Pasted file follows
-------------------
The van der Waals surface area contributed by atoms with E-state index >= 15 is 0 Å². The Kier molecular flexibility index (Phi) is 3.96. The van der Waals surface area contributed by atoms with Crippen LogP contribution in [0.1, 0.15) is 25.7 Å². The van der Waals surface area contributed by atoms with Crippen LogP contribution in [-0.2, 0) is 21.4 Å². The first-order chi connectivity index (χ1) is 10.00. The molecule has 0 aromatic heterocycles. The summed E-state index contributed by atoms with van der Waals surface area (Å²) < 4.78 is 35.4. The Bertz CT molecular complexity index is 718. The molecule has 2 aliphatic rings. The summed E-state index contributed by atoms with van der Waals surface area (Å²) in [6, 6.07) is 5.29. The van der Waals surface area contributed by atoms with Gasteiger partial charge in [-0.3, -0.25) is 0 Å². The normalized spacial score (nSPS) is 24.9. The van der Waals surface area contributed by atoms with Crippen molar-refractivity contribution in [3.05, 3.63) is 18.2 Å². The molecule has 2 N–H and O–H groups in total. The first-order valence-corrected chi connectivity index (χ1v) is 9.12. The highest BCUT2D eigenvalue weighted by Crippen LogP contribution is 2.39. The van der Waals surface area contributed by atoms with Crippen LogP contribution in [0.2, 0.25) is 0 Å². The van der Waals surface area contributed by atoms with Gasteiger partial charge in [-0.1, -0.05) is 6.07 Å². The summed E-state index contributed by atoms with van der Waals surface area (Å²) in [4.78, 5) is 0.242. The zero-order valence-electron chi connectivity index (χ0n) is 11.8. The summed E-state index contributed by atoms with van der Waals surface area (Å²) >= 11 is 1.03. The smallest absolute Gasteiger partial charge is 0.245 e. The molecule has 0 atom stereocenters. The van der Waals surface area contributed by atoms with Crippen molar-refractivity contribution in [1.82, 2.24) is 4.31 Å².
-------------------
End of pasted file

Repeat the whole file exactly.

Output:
The van der Waals surface area contributed by atoms with E-state index >= 15 is 0 Å². The Kier molecular flexibility index (Phi) is 3.96. The van der Waals surface area contributed by atoms with Crippen LogP contribution in [0.1, 0.15) is 25.7 Å². The van der Waals surface area contributed by atoms with Crippen LogP contribution in [-0.2, 0) is 21.4 Å². The first-order chi connectivity index (χ1) is 10.00. The molecule has 0 aromatic heterocycles. The summed E-state index contributed by atoms with van der Waals surface area (Å²) < 4.78 is 35.4. The Bertz CT molecular complexity index is 718. The molecule has 2 aliphatic rings. The summed E-state index contributed by atoms with van der Waals surface area (Å²) in [6, 6.07) is 5.29. The van der Waals surface area contributed by atoms with Gasteiger partial charge in [-0.3, -0.25) is 0 Å². The normalized spacial score (nSPS) is 24.9. The van der Waals surface area contributed by atoms with Crippen molar-refractivity contribution in [3.05, 3.63) is 18.2 Å². The molecule has 2 N–H and O–H groups in total. The first-order valence-corrected chi connectivity index (χ1v) is 9.12. The highest BCUT2D eigenvalue weighted by Crippen LogP contribution is 2.39. The van der Waals surface area contributed by atoms with Crippen LogP contribution in [0.2, 0.25) is 0 Å². The van der Waals surface area contributed by atoms with Gasteiger partial charge in [-0.1, -0.05) is 6.07 Å². The summed E-state index contributed by atoms with van der Waals surface area (Å²) in [4.78, 5) is 0.242. The zero-order valence-electron chi connectivity index (χ0n) is 11.8. The summed E-state index contributed by atoms with van der Waals surface area (Å²) >= 11 is 1.03. The smallest absolute Gasteiger partial charge is 0.245 e. The molecule has 0 atom stereocenters. The van der Waals surface area contributed by atoms with Crippen molar-refractivity contribution in [1.82, 2.24) is 4.31 Å².